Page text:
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June 30, 2021

Biz Bites: KinoTek moves a third time; County homebuyers go to school

a group of five men and one woman sitting on granite steps in downtown Portland Courtesy / KinoTek Inc. KinoTek Inc., whose team is shown here, has moved into bigger quarters at 22 Monument Square as the company grows.

KinoTek, a local digital health startup that was formed in 2018 and won "Greenlight Maine Collegiate Challenge" in 2019, is moving for the second time in less than a year. The business, started by Justin Hafner and David Holomakoff, moved from a coworking space to 524 square feet in Portland's Monument Square last July.

The company outgrew that space even before the lease expired. Landlord Bill Stauffer, of Storrey Industries LLC, managed to find them 1,720 square feet in the same building. Samantha Marinko, the Boulos Co. broker who helped broker both moves, said putting a business into its first commercial space "is a monumental step in their early growth, and it’s really exciting to be a part of the process from the very beginning."

The KinoTek team also was pleased  with the process. “Samantha and the entire Boulos team were incredible throughout the search,” said Joey Spitz, KinoTek COO. “As a small business looking for our first office, we couldn’t have been more relieved to find a broker who was consistently communicative, trustworthy, and friendly. Professionals like Sam and Bill Stauffer believed in us and created opportunities for KinoTek.”

The move comes after the company in February announced it raised $600,000 in a pre-seed funding round that was oversubscribed. The company is using the money to launch its first product,, computer-vision technology that analyzes body motion. The company is one of six in the starting lineup of Northeastern University's Roux Institute Startup Residency in Portland.

COUNTY HOMEBUYERS LEARNING THE ROPES: Aroostook County Action Program says interest in the hoMEworks class for first-time homebuyers is at an all-time high. The June 26 session topped out at 40 participants.

That should be no surprise. Home sales in The County were 67.88% higher in May than they were in May 2020, with 230 single-family residences sold last month, according to Maine Association of Realtors. Median price has risen from $88,500 a year ago to $108,000.

The eight-hour home buyer education class, taught by industry professionals including lenders, home inspectors and real estate agents, offers resources for anyone who's interested, but it's also often a requirement by lenders for those who want to take advantage of a first-time homebuyer loan. The program provides information on MaineHousing's First-Time Home Owner loan program, which is administered by Machias Savings Bank in Aroostook County.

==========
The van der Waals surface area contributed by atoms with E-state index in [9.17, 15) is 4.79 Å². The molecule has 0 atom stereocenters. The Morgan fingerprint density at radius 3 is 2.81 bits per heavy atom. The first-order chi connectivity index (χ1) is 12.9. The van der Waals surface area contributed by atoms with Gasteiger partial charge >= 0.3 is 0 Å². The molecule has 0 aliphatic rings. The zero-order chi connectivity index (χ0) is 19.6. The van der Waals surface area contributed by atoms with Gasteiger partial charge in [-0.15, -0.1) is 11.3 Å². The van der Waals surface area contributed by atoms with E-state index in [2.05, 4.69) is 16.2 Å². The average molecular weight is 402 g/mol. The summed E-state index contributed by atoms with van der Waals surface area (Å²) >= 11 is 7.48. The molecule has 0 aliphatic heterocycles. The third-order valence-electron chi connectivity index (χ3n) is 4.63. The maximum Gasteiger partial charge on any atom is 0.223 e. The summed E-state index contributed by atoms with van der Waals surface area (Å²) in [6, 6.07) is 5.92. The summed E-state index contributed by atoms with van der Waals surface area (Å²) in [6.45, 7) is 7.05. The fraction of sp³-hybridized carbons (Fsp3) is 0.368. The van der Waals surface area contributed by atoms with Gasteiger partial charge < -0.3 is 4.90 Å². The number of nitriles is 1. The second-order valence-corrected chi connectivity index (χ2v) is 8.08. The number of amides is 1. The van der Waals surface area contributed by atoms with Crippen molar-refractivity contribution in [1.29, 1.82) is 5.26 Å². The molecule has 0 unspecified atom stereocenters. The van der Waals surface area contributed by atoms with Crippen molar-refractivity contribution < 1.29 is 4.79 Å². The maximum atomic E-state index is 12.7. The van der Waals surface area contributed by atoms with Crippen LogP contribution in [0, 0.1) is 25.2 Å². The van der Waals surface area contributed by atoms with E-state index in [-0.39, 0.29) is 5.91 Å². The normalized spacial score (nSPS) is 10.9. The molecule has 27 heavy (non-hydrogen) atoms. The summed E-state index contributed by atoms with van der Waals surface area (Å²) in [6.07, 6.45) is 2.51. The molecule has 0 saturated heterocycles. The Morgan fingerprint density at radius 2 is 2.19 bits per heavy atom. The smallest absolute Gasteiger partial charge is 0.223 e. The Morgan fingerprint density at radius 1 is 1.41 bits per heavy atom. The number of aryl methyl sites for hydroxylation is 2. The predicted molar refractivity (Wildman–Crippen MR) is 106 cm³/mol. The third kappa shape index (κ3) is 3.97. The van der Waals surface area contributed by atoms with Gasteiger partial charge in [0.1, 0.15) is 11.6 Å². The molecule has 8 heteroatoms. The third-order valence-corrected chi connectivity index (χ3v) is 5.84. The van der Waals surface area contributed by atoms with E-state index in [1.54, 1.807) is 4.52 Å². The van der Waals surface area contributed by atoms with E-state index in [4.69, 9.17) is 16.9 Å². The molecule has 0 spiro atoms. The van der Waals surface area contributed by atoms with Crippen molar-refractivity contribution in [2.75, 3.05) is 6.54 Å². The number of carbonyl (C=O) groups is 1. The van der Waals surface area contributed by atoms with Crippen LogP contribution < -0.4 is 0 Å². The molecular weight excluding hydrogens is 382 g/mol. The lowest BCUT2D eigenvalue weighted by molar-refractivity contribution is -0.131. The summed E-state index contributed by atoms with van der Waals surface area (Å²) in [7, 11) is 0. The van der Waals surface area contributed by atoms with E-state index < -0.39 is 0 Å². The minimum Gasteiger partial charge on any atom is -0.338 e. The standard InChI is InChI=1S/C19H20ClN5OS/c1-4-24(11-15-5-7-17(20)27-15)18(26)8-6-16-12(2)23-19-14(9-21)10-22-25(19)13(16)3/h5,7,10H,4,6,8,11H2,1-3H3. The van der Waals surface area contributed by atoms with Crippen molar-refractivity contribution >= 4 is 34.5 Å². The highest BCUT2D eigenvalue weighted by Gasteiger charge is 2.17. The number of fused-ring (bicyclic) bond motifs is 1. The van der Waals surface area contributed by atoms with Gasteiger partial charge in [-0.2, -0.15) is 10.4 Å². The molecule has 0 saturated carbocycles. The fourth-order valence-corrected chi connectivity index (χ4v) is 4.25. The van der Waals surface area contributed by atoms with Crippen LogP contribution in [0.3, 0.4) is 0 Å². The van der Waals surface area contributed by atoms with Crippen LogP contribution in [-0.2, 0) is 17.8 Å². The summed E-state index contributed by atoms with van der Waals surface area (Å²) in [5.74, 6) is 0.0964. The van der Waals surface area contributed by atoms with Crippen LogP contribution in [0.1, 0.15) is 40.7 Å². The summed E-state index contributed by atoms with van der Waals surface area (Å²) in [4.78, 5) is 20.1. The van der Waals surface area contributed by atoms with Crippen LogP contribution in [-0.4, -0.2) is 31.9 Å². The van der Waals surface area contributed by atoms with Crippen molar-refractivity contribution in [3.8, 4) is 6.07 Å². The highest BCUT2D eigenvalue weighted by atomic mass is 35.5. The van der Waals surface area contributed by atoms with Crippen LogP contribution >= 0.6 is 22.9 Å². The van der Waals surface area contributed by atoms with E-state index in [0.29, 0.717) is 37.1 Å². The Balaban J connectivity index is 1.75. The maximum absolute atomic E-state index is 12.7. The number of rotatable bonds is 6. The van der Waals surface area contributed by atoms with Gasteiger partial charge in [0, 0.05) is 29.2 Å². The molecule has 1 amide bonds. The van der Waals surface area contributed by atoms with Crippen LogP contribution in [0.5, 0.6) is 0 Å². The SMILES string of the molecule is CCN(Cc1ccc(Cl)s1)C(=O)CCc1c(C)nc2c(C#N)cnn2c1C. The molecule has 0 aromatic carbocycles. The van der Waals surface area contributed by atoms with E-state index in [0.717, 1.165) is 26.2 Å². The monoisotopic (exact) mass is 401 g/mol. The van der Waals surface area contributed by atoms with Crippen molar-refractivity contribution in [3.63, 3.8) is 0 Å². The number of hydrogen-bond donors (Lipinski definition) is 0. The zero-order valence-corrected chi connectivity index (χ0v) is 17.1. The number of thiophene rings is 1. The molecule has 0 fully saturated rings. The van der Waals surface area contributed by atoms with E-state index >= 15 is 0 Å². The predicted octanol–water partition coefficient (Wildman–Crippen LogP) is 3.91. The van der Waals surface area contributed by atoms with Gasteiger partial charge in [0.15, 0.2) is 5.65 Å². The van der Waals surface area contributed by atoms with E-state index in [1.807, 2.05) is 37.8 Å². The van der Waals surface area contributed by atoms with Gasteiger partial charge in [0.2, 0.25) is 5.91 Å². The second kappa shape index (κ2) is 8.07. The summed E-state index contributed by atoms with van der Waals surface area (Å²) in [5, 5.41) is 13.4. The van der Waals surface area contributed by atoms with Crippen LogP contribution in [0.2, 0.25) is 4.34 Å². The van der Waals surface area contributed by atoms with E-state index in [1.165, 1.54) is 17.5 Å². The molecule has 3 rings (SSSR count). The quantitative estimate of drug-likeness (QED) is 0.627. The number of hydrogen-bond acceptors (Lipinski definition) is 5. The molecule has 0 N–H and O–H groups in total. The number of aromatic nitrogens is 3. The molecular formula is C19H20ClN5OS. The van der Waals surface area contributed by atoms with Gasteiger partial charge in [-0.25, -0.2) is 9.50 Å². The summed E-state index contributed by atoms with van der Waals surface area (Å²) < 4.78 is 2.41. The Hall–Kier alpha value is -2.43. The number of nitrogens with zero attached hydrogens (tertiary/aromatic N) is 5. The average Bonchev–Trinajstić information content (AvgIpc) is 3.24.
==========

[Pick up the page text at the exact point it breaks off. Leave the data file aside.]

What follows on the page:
Broker Stephanie Beaulieu, of Fields Realty, of Fort Fairfield, said in ACAP's Weekly "ACAP Today" video update that the course is even more important with sales and prices so high, and lack of inventory making it a seller's market.

"Buyers need to understand that they need to be prepared with the best pre-approval offer they can qualify for," she said. First-time homebuyers should understand, too, restrictions that preclude buying foreclosed properties with the first-time buyer's loan, and similar requirements.

Greg Doak, a certified HUD housing counselor, said that the program also arms buyers with information that makes an impossible situation doable. One big aspect is it discusses how to work with sellers on fixes the property may need to be eligible for a loan. "It's not necessarily a barrier, just something that needs to be addressed," he said. 

Beaulieu said, too, potential buyers shouldn't despair. While it's a seller's market, she said, citing the rise in home sales, "Clearly the market is still moving."

A victorian home by the sea and a small clapboard cape
Courtesy /
Portland's most expensive home sold in May was at 50 Centennial St., on Peaks Island, and the cheapest was at 15 Cherry St., in LIbbytown.

THE PORTLAND VIEW: Things are moving a little more in Portland, too. Listings for single family homes in the city were up slightly, with 55 in May as opposed to 47 in May 2020, according to Benchmark Real Estate's monthly residential market statistics. Sales were up even more, with 58 single family homes sold as opposed to 28 a year ago.

Tom Landry, of Benchmark, said while it's too early to call it a trend, it could bode well for buyers. High prices have prompted more listings and some of the buyers who are getting tired of being blocked out are taking a break.

He said July and August are a good time for those who are still looking to be persistent. "I think buyers willing to forgo that summer weekend away might find a much easier market than this past spring and may avoid the bidding wars that are likely to return in the fall.”

The median sales price for a single family home in Portland in May was $479,250, up from $356,500 last year. Overall volume, including multifamily, condos and land as well as single-family homes was $60.6 million, up from $23 million a year go.

Portland's highest sales price in May was at 50 Centennial St., a 2,184-square-foot, five bedroom, two-and-a-half bath waterfront "cottage" on Peaks Island. Built in 1890, it sold for $1.4 million.

On the mainland, a 1,035-square-foot, two-bedroom, one bath cape in Libbytown, at 15 Cherry St. that needs a little TLC was sold for $215,000.

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